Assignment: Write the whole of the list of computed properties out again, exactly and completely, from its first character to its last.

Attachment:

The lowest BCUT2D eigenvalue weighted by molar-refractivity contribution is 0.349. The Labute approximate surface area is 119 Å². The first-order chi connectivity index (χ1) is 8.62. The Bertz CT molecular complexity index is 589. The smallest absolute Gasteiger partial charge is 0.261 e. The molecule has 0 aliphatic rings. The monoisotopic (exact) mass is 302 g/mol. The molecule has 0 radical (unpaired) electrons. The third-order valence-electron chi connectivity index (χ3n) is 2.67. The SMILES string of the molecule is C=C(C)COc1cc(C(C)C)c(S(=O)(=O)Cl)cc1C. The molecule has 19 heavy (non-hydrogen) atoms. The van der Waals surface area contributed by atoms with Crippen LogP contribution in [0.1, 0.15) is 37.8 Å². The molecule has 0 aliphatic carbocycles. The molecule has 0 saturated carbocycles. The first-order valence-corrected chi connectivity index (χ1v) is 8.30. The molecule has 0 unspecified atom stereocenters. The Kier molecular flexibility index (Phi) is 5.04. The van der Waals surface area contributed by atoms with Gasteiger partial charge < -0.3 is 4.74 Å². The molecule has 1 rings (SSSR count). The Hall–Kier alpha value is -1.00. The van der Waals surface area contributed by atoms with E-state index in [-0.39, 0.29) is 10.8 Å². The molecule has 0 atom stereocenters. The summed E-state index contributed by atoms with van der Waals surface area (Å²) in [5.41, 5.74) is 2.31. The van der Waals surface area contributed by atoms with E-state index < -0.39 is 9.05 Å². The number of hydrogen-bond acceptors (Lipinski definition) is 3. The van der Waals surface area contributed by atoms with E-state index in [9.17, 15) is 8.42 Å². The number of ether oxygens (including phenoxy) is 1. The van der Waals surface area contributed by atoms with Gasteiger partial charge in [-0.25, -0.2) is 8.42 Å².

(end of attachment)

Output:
The lowest BCUT2D eigenvalue weighted by molar-refractivity contribution is 0.349. The Labute approximate surface area is 119 Å². The first-order chi connectivity index (χ1) is 8.62. The Bertz CT molecular complexity index is 589. The smallest absolute Gasteiger partial charge is 0.261 e. The molecule has 0 aliphatic rings. The monoisotopic (exact) mass is 302 g/mol. The molecule has 0 radical (unpaired) electrons. The third-order valence-electron chi connectivity index (χ3n) is 2.67. The SMILES string of the molecule is C=C(C)COc1cc(C(C)C)c(S(=O)(=O)Cl)cc1C. The molecule has 19 heavy (non-hydrogen) atoms. The van der Waals surface area contributed by atoms with Crippen LogP contribution in [0.1, 0.15) is 37.8 Å². The molecule has 0 aliphatic carbocycles. The molecule has 0 saturated carbocycles. The first-order valence-corrected chi connectivity index (χ1v) is 8.30. The molecule has 0 unspecified atom stereocenters. The Kier molecular flexibility index (Phi) is 5.04. The van der Waals surface area contributed by atoms with Gasteiger partial charge < -0.3 is 4.74 Å². The molecule has 1 rings (SSSR count). The Hall–Kier alpha value is -1.00. The van der Waals surface area contributed by atoms with E-state index in [-0.39, 0.29) is 10.8 Å². The molecule has 0 atom stereocenters. The summed E-state index contributed by atoms with van der Waals surface area (Å²) in [5.41, 5.74) is 2.31. The van der Waals surface area contributed by atoms with E-state index < -0.39 is 9.05 Å². The number of hydrogen-bond acceptors (Lipinski definition) is 3. The van der Waals surface area contributed by atoms with E-state index in [9.17, 15) is 8.42 Å². The number of ether oxygens (including phenoxy) is 1. The van der Waals surface area contributed by atoms with Gasteiger partial charge in [-0.25, -0.2) is 8.42 Å².